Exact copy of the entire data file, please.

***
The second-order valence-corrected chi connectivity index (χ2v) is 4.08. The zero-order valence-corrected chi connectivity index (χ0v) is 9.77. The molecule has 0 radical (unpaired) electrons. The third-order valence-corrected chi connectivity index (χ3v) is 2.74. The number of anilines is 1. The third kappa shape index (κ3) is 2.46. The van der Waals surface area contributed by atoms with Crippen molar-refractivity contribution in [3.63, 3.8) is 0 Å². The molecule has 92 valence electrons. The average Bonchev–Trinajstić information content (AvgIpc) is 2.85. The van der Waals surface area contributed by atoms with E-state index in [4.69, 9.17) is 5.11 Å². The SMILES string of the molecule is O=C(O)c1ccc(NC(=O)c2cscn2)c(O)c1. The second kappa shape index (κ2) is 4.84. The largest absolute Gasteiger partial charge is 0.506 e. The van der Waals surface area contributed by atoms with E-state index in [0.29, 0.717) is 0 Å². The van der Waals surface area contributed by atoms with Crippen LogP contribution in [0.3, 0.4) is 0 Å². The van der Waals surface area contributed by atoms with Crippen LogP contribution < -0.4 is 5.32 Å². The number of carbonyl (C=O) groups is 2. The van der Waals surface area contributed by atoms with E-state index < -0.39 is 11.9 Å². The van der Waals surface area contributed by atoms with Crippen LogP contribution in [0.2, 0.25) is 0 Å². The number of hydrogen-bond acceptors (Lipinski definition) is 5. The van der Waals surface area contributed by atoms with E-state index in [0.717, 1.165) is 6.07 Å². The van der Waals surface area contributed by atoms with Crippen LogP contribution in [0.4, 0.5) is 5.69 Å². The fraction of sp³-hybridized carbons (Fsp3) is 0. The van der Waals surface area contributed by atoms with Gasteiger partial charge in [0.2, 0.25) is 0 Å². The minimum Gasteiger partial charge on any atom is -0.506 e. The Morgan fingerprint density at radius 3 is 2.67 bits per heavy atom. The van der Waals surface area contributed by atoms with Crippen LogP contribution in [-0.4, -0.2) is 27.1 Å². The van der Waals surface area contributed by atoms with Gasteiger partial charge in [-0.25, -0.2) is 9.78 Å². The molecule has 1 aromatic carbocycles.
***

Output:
The second-order valence-corrected chi connectivity index (χ2v) is 4.08. The zero-order valence-corrected chi connectivity index (χ0v) is 9.77. The molecule has 0 radical (unpaired) electrons. The third-order valence-corrected chi connectivity index (χ3v) is 2.74. The number of anilines is 1. The third kappa shape index (κ3) is 2.46. The van der Waals surface area contributed by atoms with Crippen molar-refractivity contribution in [3.63, 3.8) is 0 Å². The molecule has 92 valence electrons. The average Bonchev–Trinajstić information content (AvgIpc) is 2.85. The van der Waals surface area contributed by atoms with E-state index in [4.69, 9.17) is 5.11 Å². The SMILES string of the molecule is O=C(O)c1ccc(NC(=O)c2cscn2)c(O)c1. The second kappa shape index (κ2) is 4.84. The largest absolute Gasteiger partial charge is 0.506 e. The van der Waals surface area contributed by atoms with E-state index in [0.29, 0.717) is 0 Å². The van der Waals surface area contributed by atoms with Crippen LogP contribution in [0.3, 0.4) is 0 Å². The van der Waals surface area contributed by atoms with Crippen LogP contribution < -0.4 is 5.32 Å². The number of carbonyl (C=O) groups is 2. The van der Waals surface area contributed by atoms with E-state index < -0.39 is 11.9 Å². The van der Waals surface area contributed by atoms with Crippen LogP contribution in [0.2, 0.25) is 0 Å². The number of hydrogen-bond acceptors (Lipinski definition) is 5. The van der Waals surface area contributed by atoms with E-state index in [0.717, 1.165) is 6.07 Å². The van der Waals surface area contributed by atoms with Crippen LogP contribution in [0.4, 0.5) is 5.69 Å². The fraction of sp³-hybridized carbons (Fsp3) is 0. The van der Waals surface area contributed by atoms with Gasteiger partial charge in [0.2, 0.25) is 0 Å². The minimum Gasteiger partial charge on any atom is -0.506 e. The Morgan fingerprint density at radius 3 is 2.67 bits per heavy atom. The van der Waals surface area contributed by atoms with Crippen LogP contribution in [-0.4, -0.2) is 27.1 Å². The van der Waals surface area contributed by atoms with Gasteiger partial charge in [-0.25, -0.2) is 9.78 Å². The molecule has 1 aromatic carbocycles.